If a photo has nice colors I like to emphasize that with extra saturation, but I love black and white photos too. Often I use black and white for photos with a lack of interesting colors. If you make it black and white with lots of contrast the result is often very good.

Sometimes, I like to mix a photo with a texture too. I love the way Luminar offers this option. It is so easy to use and the results are great.

I see a lot of pros using Luminar. What do you like most about this software?

What I like most is how smart the software is. Usually I don’t like ‘automatic’ sliders, but the AI Filter of Luminar is incredible. It helps you a lot and saves time to end up with a nice edit. Of course this slider isn’t perfect all the time, but at least it helps you in the right direction.

I also like masking options per filter. Many amateur photographers freak out if you start talking about layers and layer masks, but the masking options per filter does basically the same, but it is so much easier to understand.

What are some ‘must have’ items in your camera bag?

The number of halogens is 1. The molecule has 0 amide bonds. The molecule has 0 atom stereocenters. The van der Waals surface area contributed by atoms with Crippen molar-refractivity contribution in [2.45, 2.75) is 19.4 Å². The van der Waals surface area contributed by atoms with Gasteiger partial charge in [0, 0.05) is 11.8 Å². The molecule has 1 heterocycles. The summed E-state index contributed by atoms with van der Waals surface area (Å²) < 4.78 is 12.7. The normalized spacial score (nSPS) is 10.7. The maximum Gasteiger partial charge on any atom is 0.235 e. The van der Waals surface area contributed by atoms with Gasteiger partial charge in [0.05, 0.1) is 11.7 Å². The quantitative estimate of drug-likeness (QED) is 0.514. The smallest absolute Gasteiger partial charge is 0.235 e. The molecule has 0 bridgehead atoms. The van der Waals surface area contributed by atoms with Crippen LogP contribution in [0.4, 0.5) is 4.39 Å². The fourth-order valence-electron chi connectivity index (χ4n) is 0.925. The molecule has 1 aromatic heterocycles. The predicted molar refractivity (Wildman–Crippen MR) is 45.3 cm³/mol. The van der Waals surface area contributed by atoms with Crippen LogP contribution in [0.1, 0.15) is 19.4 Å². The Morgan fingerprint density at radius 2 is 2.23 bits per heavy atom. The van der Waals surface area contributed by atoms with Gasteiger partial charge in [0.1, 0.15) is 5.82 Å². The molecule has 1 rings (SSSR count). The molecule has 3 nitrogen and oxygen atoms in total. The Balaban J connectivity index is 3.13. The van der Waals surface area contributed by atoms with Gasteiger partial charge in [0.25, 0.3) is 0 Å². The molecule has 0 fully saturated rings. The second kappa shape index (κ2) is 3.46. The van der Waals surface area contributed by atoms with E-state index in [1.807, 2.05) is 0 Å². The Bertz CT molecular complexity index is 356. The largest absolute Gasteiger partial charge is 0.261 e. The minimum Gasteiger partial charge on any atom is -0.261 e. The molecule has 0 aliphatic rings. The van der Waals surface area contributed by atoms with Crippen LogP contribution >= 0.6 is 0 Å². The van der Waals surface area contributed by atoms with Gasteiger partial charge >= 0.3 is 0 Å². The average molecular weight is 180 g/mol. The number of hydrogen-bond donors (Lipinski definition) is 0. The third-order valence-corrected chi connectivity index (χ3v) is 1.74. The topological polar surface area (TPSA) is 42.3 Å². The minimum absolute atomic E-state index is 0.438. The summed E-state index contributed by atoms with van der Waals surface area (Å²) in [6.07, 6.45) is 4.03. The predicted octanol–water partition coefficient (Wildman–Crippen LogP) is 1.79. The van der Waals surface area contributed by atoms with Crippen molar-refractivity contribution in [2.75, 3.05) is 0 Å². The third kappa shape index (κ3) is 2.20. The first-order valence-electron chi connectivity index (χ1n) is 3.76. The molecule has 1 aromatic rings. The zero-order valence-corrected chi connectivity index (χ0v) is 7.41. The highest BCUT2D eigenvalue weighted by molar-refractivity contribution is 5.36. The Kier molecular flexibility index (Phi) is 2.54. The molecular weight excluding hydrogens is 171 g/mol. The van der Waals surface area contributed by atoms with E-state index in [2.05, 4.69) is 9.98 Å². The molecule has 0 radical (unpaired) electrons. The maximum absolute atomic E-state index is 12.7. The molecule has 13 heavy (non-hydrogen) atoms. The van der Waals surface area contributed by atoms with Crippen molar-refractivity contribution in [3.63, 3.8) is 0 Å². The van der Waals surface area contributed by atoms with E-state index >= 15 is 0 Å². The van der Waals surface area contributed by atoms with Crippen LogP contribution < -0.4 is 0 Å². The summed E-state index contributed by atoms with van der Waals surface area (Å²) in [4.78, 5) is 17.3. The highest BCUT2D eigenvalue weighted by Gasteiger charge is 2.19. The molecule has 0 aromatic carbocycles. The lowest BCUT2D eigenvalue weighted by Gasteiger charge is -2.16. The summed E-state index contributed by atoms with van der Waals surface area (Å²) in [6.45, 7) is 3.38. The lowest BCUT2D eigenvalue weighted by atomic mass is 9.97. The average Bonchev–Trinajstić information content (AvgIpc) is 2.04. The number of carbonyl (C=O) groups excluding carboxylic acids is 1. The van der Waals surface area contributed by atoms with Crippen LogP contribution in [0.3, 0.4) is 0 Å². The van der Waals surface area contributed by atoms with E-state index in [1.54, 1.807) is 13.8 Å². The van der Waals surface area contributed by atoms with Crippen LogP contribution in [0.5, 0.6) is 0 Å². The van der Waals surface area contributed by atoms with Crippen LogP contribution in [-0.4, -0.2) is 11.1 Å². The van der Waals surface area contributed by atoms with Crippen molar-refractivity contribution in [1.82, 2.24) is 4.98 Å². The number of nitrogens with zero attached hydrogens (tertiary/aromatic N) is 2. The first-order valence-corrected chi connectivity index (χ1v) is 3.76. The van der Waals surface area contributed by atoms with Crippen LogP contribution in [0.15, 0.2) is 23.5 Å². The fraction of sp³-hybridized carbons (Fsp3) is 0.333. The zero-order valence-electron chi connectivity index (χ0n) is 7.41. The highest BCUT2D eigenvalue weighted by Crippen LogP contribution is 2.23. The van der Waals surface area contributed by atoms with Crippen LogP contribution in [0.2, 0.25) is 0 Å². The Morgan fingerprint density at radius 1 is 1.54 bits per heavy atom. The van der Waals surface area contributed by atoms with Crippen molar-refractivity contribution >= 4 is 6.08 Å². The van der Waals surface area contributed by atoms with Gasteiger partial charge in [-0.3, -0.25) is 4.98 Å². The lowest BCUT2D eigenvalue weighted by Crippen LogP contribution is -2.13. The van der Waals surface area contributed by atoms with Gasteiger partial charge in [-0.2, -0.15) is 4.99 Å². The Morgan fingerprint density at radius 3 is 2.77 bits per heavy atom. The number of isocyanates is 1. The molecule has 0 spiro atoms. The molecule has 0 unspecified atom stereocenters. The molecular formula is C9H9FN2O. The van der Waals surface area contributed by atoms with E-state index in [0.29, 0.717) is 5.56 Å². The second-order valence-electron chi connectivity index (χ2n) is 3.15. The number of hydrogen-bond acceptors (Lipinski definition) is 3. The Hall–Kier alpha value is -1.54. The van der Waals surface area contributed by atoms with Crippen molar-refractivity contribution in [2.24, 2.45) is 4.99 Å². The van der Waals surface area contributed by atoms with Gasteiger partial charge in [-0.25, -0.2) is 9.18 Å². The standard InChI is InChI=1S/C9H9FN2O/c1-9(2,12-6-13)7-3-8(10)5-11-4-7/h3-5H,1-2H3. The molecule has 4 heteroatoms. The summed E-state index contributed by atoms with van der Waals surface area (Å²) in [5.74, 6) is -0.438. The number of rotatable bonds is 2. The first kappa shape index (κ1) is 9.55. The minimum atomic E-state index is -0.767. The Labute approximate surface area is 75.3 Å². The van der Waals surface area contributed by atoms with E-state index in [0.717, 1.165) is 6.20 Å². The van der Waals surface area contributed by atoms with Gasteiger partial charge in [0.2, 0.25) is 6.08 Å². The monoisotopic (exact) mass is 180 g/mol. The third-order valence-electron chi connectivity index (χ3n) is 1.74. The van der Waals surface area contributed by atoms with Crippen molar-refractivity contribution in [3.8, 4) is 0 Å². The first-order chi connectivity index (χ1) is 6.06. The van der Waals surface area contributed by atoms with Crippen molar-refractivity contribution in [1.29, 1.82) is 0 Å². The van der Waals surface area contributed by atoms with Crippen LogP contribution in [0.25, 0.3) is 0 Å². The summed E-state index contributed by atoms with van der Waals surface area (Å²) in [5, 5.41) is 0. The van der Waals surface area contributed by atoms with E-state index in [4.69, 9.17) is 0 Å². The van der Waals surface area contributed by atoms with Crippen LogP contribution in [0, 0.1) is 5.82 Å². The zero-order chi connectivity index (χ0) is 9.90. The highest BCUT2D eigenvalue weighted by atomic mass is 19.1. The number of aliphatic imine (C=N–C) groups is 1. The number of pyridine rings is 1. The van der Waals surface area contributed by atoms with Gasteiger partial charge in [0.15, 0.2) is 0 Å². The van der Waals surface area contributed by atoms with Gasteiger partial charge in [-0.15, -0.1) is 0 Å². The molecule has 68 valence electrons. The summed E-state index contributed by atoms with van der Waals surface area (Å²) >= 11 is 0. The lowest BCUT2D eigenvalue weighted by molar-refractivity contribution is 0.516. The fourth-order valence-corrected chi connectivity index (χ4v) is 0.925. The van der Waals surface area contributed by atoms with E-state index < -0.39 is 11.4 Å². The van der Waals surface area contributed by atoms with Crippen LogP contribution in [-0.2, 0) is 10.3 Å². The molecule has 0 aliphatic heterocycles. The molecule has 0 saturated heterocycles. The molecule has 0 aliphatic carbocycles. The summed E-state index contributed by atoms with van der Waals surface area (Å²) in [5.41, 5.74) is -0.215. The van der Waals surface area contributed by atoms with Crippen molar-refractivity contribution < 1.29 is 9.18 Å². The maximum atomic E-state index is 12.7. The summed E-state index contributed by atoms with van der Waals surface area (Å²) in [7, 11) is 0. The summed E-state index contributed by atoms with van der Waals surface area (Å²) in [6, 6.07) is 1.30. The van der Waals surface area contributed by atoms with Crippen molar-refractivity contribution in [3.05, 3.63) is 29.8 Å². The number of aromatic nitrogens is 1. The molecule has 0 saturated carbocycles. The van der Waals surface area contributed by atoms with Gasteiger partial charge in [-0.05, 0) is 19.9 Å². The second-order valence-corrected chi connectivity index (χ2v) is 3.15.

My polarizing filter and 10 stops ND filter are always with me! When it is cold, I need gloves too.

If you were stuck on a deserted island, what is the ONE photography book you would want to have with you?

Genesis by Sebastião Salgado. Maybe you expected me to have something related to cityscape photography, but I really love the work of Sebastião Salgado and secretly I also love landscape photography a lot.

What camera do you use the most?

My primary camera is the Sony A7R III

What is your all-time favorite lens?

I’m a big fan of the Sony 16-36mm f/2.8 GM

What is your favorite post-processing software?

I used Lightroom for over 8 years, but I don’t see enough developments in this post-processing software. These days, I am impressed with the developments of Luminar from Skylum and I see myself using Luminar more and more.

For my photography, I also use HDR. I think AuroraHDR is the best HDR software out there at the moment. It has so many options and what I like a lot is that you get the desired result in a pretty easy and fast way (the same can be said for Luminar). So I don’t say you can’t get the same result in Lightroom or Photoshop, but it is done much faster in Luminar and AuroraHDR.